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Page 436 ï~~Csound Tutorial Linda Irwin, Centre for Music Technology, University of Glasgow, G12 8QQ, Scotland email: <l.irwin @music.gla.ac.uk> Michael Alcorn, The Queen's University of Belfast, BT7 INN, Northern Ireland email: <alcom@ music.qub.ac.uk> Abstract The Interactive Csound Tutorial, running on the NeXT computer, has been developed as a tool to help new users get to grips with the fundamental issues relating to the software synthesis and sound processing software package Csound. Introduction Csound is arguably the most widely used computer synthesis program in the world. Once a tool used only by educational and research establishments equipped with specialist technology, it is now running on numerous platforms and is central to many university and college courses in Music Technology. Despite its widespread use there is still insufficient material to support the teaching of Csound, especially within the context of a traditional music department where users are less likely to have the technical experience necessary to grasp an understanding of how the programme works. There is clearly a need for more comprehensive teaching aids and, in particular, a hands-on, step-by-step guide to the operation of Csound. It was for these reasons that the Csound Tutorial was developed. Principle Objectives of the Tutorial " To design a musician-friendly interface. Many musicians still have limited experience of computers and are often deterred by features such as the Unix terminal window and the syntax of the language used in writing Csound code. The data required to create a sound and the method of controlling the hardware is far removed from the procedures familiar to most musicians and composers. It is for this reason that the information presented in the Tutorial is discussed primarily from a musician's point of view, leading the user from familiar musical or acoustic terminology to terminology specifically related to Csound. " To provide a dual function. The design of the software enables it to be used either as a step-by-step tutorial or as a quick-reference guide for more experienced users. " To provide comprehensive on-line help. A system of on-line help windows is included which enables the user to access information related to any of the topics. These include detailed explanations of terminology and answers to any of the projects which the user may choose to tackle. The Csound manual is also available on-line for reference. " To provide sound examples embedded within the tutorial. One of the unique features of the Tutorial is that it provides numerous examples of sounds, processes and procedures to illustrate the topics discussed. This is particularly important in that it enables the user to appreciate immediately the process being discussed or to compare their own work with stored examples within the Tutorial. Foremost in the design requirements for the Tutorial was the need to create a simple graphic user interface which provides methods of navigating from topic to topic, allows soundfiles to be monitored with ease, and for associated sub-windows to be linked to hypertext in the main body of the topic. (Figure 1 shows a sample topic within the Tutorial.) 436 I 6CMC PROCEEDINGS 1995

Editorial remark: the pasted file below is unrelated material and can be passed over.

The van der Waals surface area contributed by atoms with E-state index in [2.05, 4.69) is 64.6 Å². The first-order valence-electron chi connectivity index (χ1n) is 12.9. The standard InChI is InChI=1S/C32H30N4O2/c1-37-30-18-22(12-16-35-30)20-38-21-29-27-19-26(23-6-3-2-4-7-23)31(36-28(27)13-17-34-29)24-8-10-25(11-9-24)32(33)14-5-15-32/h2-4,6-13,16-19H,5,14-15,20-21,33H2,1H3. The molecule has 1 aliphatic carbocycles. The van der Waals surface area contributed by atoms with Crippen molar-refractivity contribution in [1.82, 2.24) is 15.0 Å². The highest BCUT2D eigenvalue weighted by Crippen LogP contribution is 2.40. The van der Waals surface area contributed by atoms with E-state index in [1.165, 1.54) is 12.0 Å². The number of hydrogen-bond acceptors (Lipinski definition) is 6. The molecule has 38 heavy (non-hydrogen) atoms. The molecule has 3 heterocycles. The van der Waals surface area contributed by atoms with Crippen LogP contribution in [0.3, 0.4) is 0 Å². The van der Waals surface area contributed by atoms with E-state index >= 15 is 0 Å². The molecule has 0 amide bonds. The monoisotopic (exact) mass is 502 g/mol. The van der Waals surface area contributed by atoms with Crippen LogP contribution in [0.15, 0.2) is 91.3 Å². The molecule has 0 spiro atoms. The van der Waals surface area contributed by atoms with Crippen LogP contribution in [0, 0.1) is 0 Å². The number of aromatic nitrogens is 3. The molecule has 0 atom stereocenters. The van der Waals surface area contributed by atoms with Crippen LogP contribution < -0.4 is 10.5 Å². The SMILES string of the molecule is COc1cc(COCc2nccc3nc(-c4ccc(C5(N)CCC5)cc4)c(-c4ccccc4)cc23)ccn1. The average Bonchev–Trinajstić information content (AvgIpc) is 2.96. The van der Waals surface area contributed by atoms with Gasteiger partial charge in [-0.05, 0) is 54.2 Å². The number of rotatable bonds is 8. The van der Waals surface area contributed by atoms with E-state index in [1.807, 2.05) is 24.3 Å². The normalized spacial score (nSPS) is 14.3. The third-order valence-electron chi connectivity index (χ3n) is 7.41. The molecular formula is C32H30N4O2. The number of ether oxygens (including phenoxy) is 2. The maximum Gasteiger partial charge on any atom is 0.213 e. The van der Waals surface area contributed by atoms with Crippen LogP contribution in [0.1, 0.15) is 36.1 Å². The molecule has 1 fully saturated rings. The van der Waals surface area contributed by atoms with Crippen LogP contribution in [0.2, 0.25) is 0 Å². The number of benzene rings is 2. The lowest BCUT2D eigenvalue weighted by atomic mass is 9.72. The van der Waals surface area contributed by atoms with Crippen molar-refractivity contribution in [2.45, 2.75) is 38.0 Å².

Page 437 ï~~The order in which the topics are presented was also a prime consideration. The model the Tutorial follows is based on the Computer Music course as it is taught at Queen's University. It progresses from simple examples in additive synthesis through more complex examples which have controls for envelope, amplitude and frequency, to instruments and score procedures which are the most advanced available in Csound. Projects throughout the Tutorial allow students to test their knowledge and understanding of the work covered as they go along. A sound can be positioned within the sound field using functions. One method is to define pan posttions within the score using p-flelds. For example 0Owould OUtputate sOUnd from 0 -* Â~.6 the let speaker andI would ouput te sound from the right speaker. The value.i would produce equal amplitudes from each speaker. Score 11 8 512 18:io aet dr a pitch pe ii 0.5 32088 8.08 0:: i 18.87.7 11 1.5 9.8 1 i 2 8.87.7 2.5 8.84.3 11 3 8.88 8 This is implemented in the instrument as follows: Orchestra k instr 1 3 When p6takes the value.3 the left channel 8Â~ oscseÂ~ po ch9t. muliplests sgnal by (l-.3)-=.7 andate ii oeaL i~-ap Cplc nl 41Irghtchannel multiplies its signal by.3. i p aTherefore the output Is divided In the ratio endin 7:3 between the two channels. fIwe wantto move a sound wthlin the duratlon ofta note we can define a llnellnseg or expon/expseg stalemenltwithin the instrument For example if we wanted the sound to movefrom one speaker to the other within a duration of 6 seconds it could be carried out as follows: Orchestra ken lne e, p3. 1 Ocetal o ecii p4,cpspch(pf). 1 eutsael(1-le).e*kipw................................................:....:..........::.:...:......:::::::..:::::........................:............ Figure 1 Sample Tutorial page It is intended that the Tutorial should be used in conjunction with or as a supplement to a taught course and since its completion in September 1992 it has been in use at The Queen's University of Belfast and at the University of Glasgow. Feedback from student questionaires has shown the value of the Tutorial: 30% of the students questioned made very frequent reference to the tutorial, and 50% used it some of the time to assist their course work; 70% found the Tutorial the most useful resource available to them and 100% of the students questioned found that the Tutorial was easy to use and pitched at the right level. Future Developments Given the broad range of platforms on which Csound now runs it seems desirable to design versions of the program for other machines. Queen's University is now running Csound on Silicon Graphics Computers (as are an increasing number of institutions) and plans a move to a lab of SGI computers in the near future. A plan to rewrite the Tutorial is currently being considered along with a project to implement the Tutorial on the WWW pages of the School of Music at Queen's. Acknowledgments The Csound Tutorial was developed from a student project funded by The Enterprise Unit at The Queen's University of Belfast. I C MC PR O C EE D I N G S 199543 437